Do we need to rethink our attitude to eye health and eye care? A new report called The State of The Nation: Eye Health 2016 thinks that we do, particularly when it comes to the eye health of children.

Nearly a fifth of school children are estimated to have undiagnosed vision problems — an alarming statistic.

Childrens' eye problems could be jeopardising their education; most teaching approaches take vision for granted and so much of our learning is visual.

Yet according to the results of a poll of 10,000 participants, 27 per cent of parents of children aged three to 16 said their children had not had an eye test before their eighth birthday; while a further 26 per cent said that their children had not had an eye test within the past two years. This is despite the fact that sight tests are free on the NHS for all children under 16 (and free for all in Scotland) and free for those under 19 in full time education.




The report, from Specsavers and the Royal National Institute of Blind People, says that screening should take place in schools for children aged between four and five — as recommended by The UK National Screening Committee — in order to detect reduced vision. But, currently, just over half of English local authorities commission such a service.

The fact is, however, that screening can be hugely beneficial. “Sight loss and vision problems can continue to occur throughout childhood, and parents and carers need to respond by taking children for eye tests,” says Dr Nigel Best from Specsavers. “It is vitally important that people realise that once a child reaches the age of eight their eyes have fully developed."

"Eight could be too late, and the knock-on effects can be huge.”

- Dr Nigel Best, Specsavers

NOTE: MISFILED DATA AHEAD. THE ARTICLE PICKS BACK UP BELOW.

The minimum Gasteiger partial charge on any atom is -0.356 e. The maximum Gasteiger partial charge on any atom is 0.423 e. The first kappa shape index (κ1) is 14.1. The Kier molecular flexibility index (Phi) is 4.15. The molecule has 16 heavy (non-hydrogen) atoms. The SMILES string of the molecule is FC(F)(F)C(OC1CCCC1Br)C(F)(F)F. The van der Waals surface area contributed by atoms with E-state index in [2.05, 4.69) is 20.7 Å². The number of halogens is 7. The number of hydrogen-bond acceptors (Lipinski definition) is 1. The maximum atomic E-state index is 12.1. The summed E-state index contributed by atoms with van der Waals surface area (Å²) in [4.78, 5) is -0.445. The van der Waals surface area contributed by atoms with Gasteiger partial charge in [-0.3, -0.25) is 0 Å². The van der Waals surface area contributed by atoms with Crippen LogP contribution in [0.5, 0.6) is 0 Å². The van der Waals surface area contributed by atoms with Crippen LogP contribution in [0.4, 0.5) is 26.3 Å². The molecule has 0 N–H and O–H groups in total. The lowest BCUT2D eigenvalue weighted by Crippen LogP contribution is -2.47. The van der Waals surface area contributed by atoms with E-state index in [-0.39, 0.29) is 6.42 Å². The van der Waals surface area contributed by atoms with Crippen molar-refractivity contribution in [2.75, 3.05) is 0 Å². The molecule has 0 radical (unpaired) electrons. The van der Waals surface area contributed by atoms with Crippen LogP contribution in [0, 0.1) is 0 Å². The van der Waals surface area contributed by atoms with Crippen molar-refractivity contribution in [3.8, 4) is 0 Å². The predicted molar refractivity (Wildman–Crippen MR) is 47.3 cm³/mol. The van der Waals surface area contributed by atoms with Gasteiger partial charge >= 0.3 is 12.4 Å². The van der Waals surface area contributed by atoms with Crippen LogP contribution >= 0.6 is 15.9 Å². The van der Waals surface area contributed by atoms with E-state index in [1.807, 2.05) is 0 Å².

In young children, early diagnosis and treatment can prevent permanent reduced vision. Plus, common conditions such as amblyopia (lazy eye), myopia (short-sightedness) and squint can be difficult to detect — another reason for regular eye testing. “If there is a history of a squint or lazy eye in the family,” notes the report, “parents are encouraged to have their child’s eyes tested by an optometrist as soon as possible.” Children do not have to be able to read or talk to have an eye test.




Parents also need to be more alert to their children's eye health. For example, if your child struggles to recognise colours and shapes, there may be something wrong with their vision. Other signs include frequently bumping into things; not showing any interest in learning to read; complaining about headaches, and sitting very close to the TV. Physical symptoms may include frequent eye-rubbing; squinting, head-tilting or closing one eye when trying to focus; excessive blinking or tearing; one eye turning in or out; and red, sore and encrusted eyelids.

Sight tests are free on the NHS for all children under 16, and those under 19 in full-time education

“Sight plays a vital part in a child’s development of language, social and cognitive skills,” says Dr Philippa Simkiss, head of evidence and service impact at RNIB. “Visual impairment in children creates unique challenges to learning and development, which can have a profound impact on their education and wellbeing. Local councils should implement the National Screening Committee recommendation and commission vision screening in schools for children aged between four and five.”